A rockstar performance by dancer Olga Pericet crowned the latest New York Flamenco Festival with the extravagant imagery of her show, La Leona. Yet stars of all kinds shone at this annual celebration of Spanish dancing, as the festival returned in full-strength, March 8-17.

Mainstage events at New York City Center also included appearances by the National Ballet of Spain, and a Gala Flamenca staged by Manuel Liñán, who framed his own provocations in a spare, traditional setting.

Manuel Liñán. Photo Pepe Zapata

The genius of flamenco is timeless; but contemporary artists continue to pursue novelties. Thus, putting aside the antique laces of Boccherini’s celebrated fandango, the National Ballet opens its program with Invocación bolera, a 2019 collaboration between choreographer Rubén Olmo and trendy, 37-year-old composer Juan Manuel Busto Algarín. The new music creates a glowering atmosphere that pairs uneasily with the lightness and ornamentation of the Escuela Bolera: dancing characterized by rounded arms, batterie, and sprightly leaps. Olmo handles the ensemble fluently, and the dancers are game, but this score seems too dramatic for a divertissement.

Alfonso Losa and Manuel Liñán. Photo: Pepe Zapata

Vibrant personalities fill the ranks of the National Ballet, however, just waiting for a chance to emerge. In Jauleña, Inmaculada Salomón’s fiery temperament elevates a modern solo that otherwise feels aimlessly busy; and in Eterna Iberia, Albert Hernández energizes the Farruca, his hands raised to strike in a crisp silhouette. Castanets trilling with excitement, Débora Martínez trysts with Eduardo Martínez, and who knows what happens when his hat conceals their faces from our eyes?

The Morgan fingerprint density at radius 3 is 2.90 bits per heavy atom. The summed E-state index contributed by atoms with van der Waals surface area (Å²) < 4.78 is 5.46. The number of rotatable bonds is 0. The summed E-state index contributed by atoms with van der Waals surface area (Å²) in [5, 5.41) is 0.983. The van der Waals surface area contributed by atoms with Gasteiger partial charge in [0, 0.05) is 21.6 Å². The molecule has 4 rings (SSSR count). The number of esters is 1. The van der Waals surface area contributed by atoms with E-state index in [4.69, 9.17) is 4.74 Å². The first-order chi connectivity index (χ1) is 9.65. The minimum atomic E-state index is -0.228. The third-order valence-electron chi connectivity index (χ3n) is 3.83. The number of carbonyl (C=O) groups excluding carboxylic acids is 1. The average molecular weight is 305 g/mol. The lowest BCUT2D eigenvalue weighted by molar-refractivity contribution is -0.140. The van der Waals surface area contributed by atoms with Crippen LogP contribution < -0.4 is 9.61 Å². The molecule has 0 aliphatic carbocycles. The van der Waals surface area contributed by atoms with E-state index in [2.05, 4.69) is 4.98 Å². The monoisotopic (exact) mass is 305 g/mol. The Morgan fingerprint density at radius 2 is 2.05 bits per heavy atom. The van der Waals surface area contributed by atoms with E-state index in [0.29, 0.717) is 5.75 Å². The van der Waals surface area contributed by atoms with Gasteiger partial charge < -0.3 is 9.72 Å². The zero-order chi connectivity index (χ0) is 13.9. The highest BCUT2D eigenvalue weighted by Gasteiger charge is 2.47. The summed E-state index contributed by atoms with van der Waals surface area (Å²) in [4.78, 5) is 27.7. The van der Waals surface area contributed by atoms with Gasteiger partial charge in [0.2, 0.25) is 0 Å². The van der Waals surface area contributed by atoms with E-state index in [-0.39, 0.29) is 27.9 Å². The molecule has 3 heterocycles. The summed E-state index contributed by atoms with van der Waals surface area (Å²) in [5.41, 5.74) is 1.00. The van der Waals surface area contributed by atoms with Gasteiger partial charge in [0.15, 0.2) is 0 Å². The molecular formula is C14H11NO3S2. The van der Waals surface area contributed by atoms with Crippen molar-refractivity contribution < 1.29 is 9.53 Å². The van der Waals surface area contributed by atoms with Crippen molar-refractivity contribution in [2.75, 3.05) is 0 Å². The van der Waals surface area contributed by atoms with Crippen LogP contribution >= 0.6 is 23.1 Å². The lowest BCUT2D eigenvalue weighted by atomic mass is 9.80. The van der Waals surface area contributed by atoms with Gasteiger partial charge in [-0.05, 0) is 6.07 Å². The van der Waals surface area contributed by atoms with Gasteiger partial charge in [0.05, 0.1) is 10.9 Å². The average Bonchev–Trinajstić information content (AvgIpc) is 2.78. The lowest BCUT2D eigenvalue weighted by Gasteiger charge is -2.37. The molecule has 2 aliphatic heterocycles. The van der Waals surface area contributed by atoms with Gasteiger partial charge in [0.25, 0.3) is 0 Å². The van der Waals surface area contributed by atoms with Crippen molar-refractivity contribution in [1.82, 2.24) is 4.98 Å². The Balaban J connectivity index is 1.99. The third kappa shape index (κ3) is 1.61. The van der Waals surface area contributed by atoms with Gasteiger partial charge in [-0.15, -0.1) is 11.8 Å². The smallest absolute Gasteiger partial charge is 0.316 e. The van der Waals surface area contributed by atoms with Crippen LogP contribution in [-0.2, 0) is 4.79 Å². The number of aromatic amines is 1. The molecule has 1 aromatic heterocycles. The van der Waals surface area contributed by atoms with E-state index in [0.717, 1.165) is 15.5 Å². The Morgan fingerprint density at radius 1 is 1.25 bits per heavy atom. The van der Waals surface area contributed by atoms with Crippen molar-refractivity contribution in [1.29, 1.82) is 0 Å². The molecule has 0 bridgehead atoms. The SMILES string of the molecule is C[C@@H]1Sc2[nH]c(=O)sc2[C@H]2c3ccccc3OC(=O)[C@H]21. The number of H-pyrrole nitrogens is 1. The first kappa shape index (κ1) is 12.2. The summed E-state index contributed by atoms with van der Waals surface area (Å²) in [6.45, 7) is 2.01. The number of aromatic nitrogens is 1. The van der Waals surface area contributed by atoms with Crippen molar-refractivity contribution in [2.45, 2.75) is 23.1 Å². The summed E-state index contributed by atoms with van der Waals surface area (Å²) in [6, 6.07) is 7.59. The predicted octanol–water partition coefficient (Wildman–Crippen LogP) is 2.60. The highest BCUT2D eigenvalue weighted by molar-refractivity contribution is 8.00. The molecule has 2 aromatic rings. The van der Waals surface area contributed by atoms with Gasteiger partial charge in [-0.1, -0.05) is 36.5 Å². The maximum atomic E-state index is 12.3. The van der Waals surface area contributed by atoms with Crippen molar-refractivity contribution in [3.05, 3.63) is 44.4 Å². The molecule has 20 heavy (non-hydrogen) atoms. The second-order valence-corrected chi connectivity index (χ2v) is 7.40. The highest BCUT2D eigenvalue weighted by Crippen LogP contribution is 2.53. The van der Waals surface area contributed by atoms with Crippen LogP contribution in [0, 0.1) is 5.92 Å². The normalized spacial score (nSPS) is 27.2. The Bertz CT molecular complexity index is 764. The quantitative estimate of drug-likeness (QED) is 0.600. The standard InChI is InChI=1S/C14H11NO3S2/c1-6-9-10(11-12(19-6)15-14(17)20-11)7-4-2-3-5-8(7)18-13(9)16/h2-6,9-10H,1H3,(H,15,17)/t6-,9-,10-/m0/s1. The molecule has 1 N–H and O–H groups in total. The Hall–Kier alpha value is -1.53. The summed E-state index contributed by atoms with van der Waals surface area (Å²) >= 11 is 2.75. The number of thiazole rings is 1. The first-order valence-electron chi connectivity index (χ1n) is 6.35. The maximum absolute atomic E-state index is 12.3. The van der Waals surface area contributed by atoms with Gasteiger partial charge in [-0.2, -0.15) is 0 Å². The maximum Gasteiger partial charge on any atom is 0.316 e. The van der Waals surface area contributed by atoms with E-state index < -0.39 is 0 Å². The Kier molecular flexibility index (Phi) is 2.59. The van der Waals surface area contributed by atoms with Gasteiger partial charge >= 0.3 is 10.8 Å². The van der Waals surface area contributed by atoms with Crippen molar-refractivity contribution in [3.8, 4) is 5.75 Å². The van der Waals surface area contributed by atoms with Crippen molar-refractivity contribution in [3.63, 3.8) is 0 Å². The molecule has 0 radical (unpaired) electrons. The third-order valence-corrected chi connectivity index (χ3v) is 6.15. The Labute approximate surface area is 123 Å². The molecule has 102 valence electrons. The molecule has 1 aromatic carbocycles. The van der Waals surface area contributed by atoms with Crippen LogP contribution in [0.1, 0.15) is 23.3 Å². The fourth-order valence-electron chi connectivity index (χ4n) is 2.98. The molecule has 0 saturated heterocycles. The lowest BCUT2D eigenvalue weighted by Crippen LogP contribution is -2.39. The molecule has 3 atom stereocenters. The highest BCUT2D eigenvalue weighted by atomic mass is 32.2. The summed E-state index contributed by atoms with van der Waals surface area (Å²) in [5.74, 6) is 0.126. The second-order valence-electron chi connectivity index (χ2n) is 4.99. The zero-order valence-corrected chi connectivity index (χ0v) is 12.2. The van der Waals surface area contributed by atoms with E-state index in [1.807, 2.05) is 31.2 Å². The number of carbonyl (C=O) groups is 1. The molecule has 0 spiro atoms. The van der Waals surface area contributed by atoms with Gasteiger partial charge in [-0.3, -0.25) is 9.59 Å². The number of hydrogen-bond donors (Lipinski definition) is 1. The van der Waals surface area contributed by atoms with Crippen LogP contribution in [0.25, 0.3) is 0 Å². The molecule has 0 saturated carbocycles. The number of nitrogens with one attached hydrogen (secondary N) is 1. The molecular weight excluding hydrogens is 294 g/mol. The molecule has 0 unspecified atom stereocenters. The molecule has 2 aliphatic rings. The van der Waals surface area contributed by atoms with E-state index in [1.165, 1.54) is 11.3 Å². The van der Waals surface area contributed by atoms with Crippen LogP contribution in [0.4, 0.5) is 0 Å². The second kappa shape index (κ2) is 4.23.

The second half features colorful pageantry of the type one expects from a national dance company, and clever gimmicks like the piece in which five men perform while seated on stools. Though lunging and stamping, their legs seem curiously weightless turning the dancers into marionettes. Once again, soloists rivet our attention. In Romance del Emplazado, José Manuel Benítez stamps emphatically and twists with passion, intensely concentrated and attentive to the music in moments of stillness. Eduardo Martínez reveals his natural lyricism — the true gift of dance — in Quisiera Ser. Seizing the opportunity, young dancer Noelia Ruiz steps forward to give a blazing performance in the Taranto, imbuing every gesture with her authoritative personality and a sense of freedom.

Dancer Paula Comitre. Photo: Pepe Zapata

Olga Pericet takes stardom to another level, however, in La Leona, an evening-length spectacle designed to showcase this extraordinary artist’s virtuosity and imagination. Though the title of the work refers to a historic guitar, La Leona also celebrates a woman’s sexuality, with Pericet dancing orgasmically through a series of fantastic, even phantasmagoric vignettes.